C++ #if , #elif ,#else ,#endif preprocessor conditional directives

In the last post we have seen ‘#include’ directives and it’s function seem to be very specific-to include the header’s file content.In this post let us discuss the #if , #elif ,#else ,#endif directives also known as preprocessor conditional directives.

Link: C++ #include directive

As the names suggest they are use as conditional statements.They can exert authority over certain codes that should be made available for compilation in some specific compiler or platform and which should not on other cases.They are known for their conditional property but their uses is not limited to exerting condition,it can vary depending on how you implement them.Before we see some of their specific uses let us see the proper syntax that should be applied while using them and which programming entity goes with them.

If you look at the names of the directives #if , #elif , #else they resemble with the execution control statements if(),elseif() and else().Fortunately their behavior are also similar.However,the statement #endif on the other hand holds no significant properties and it simply signify the end of #if directives(or region).

Like the execution control statements the conditional directives require a token that gives either true or false value and depending on that the code or macros belonging to the directive is executed.Consider the simple program below.

#include <iostream>

using namespace std;

/*assign _NUMERAL to 90 and _TEST_VALUE to 100 */
#define _NUMERAL 90 
#define _TEST_VALUE 100 

int main( )
//check if _NUMERAL is not 0
  cout<< _NUMERAL << endl ;
//Ending the #if region

  cout<< _NUMERAL << “>=” << 100 << endl;

  cout<< _NUMERAL << ” <=” << 100 << endl ;

  cout<< _NUMERAL
//End of code

#if defined(_NUMERAL)
  cout<< _NUMERAL << endl ;

cin.get( );
return 0 ;

The output is,

90 <= 100

The macro _NUMERAL is interpreted as true if it is not 0,hence the first #if directive outputs the _NUMERAL value.

In the third #if statement defined() is used to check whether the macro _NUMERAL has been exist.Using defined() does not check what value is assigned to the macro and so it does not check for true or false,it simply checks whether the macro _NUMERAL exist or not.If it exist it will be taken as true otherwise false.

Consider another code example.

#define _NEW

int main( )
//error!! _NEW is not assigned any value
#if _NEW 
  cout<< _NEW ;

// Work absolutely fine
#if defined(_NEW)
  cout<< “_NEW defined \n” ;

//Work fine
#if defined( _DUDE)
  cout<< “_DUDE” ;

/*works fine,this macro come with the Code::blocks compiler so it’s true if you are using it */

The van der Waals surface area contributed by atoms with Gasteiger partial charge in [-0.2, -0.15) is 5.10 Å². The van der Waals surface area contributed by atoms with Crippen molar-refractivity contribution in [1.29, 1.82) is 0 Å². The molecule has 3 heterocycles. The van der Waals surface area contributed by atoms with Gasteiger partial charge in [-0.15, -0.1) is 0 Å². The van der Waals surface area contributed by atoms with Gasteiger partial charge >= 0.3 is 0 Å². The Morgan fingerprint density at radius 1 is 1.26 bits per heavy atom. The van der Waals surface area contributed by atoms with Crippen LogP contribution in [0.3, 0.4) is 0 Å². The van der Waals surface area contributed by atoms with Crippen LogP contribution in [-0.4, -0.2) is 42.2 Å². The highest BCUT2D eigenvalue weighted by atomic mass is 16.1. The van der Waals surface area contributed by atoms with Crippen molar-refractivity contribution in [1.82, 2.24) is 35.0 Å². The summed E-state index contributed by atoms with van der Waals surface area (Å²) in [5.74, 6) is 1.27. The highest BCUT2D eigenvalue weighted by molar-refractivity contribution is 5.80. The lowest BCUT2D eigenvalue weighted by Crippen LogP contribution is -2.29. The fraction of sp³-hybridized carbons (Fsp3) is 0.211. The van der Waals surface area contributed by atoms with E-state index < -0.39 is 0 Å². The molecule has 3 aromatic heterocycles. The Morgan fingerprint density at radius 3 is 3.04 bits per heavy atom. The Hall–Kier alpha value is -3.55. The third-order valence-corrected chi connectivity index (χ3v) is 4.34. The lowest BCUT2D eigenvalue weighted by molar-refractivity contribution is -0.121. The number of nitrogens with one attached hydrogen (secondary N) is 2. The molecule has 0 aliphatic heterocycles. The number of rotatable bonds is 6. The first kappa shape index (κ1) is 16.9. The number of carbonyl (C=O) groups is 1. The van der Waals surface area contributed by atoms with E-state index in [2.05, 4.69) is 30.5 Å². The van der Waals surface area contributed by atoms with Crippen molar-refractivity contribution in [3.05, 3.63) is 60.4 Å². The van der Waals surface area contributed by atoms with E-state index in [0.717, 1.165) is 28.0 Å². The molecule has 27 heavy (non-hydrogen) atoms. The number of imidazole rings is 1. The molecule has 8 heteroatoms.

#if defined(__GNUC__)   
  cout<< __GNUC__ ;

cin.get( ) ;
return 0 ;

The line ‘#if _NEW ‘ is an error because _NEW is defined but no value is assigned to it so true or false cannot be determined.

The line ‘#if defined(_NEW)’ is fine because although _NEW does not exist defined(_NEW) will return false hence the code under #if is not executed.

There are many macros like __GNUC__ which is a compiler specific macros defined only for the GNU GCC compiler, Visual Studio also have their own macros defined for it’s compiler,you can Google up to find more such macros and their uses.

Next let’s see some of the specific uses of conditional directives in C++.

i)Choosing a compatible code for a specific compiler

Suppose you want to make a library(in C++) that can be compiled using both GNU GCC compiler and Visual studio compiler or more say you want to choose over which macros to define and which to not when using a specific compiler.The solution is simple,you will use conditional directives to choose between the compiler and define the required macros.The code will look something like this.

#if defined(__cpluspluc)   ///this macros is defined for all C++ compiler
 #if defined(__MINGW32__)   ///__MINGW32__ is defined only in GCC compiler
   //defined your macros or include your code here

 #elif defined(_MSC_VER)   ///_MSC_VER is defined only in Visual Studio compiler
  //defined your macros or include your code here

The implementation is simple here:

i)check for macros defined only in the specific compiler and execute the code for that compiler.If you are compiling in GCC compiler __MINGW32__ macro is already defined(and is defined only in GCC compiler),so the expression “defined(__MINGW32__)” renders true and the code or macros under that #if statement is executed.The same happened when the file is compiled in Visual Studio,since _MSC_VER macro is defined only in VS compiler this time the expression “defined(_MSC_VER)” becomes true and the code under #elif directive is compiled.

The compilation need not be limited for just two compilers you can extend to other compiler by using the suitable macros defined only for that compiler.There is a more detail explanation for using libraries with different compiler here http://gernotklingler.com/blog/creating-using-shared-libraries-different-compilers-different-operating-systems/

ii)Commenting out a section of code

If you have written a library,sometimes certain situation compels you to abandon certain parts of your code or you may want to make some part of the code available in the next version of the library.In this case deleting the whole code seems needless,so instead what you would prefer is commenting out the code.This is a better option than deleting because you wouldn’t have to rewrite the whole code again in the future.The simplest way for doing this in your library file or any other file is using the conditional directives #if.

#if 0   ///this is false so the code is not executed.

//your code here


Since 0 will always render false the code under the #if directive is always left out when compiling the program.

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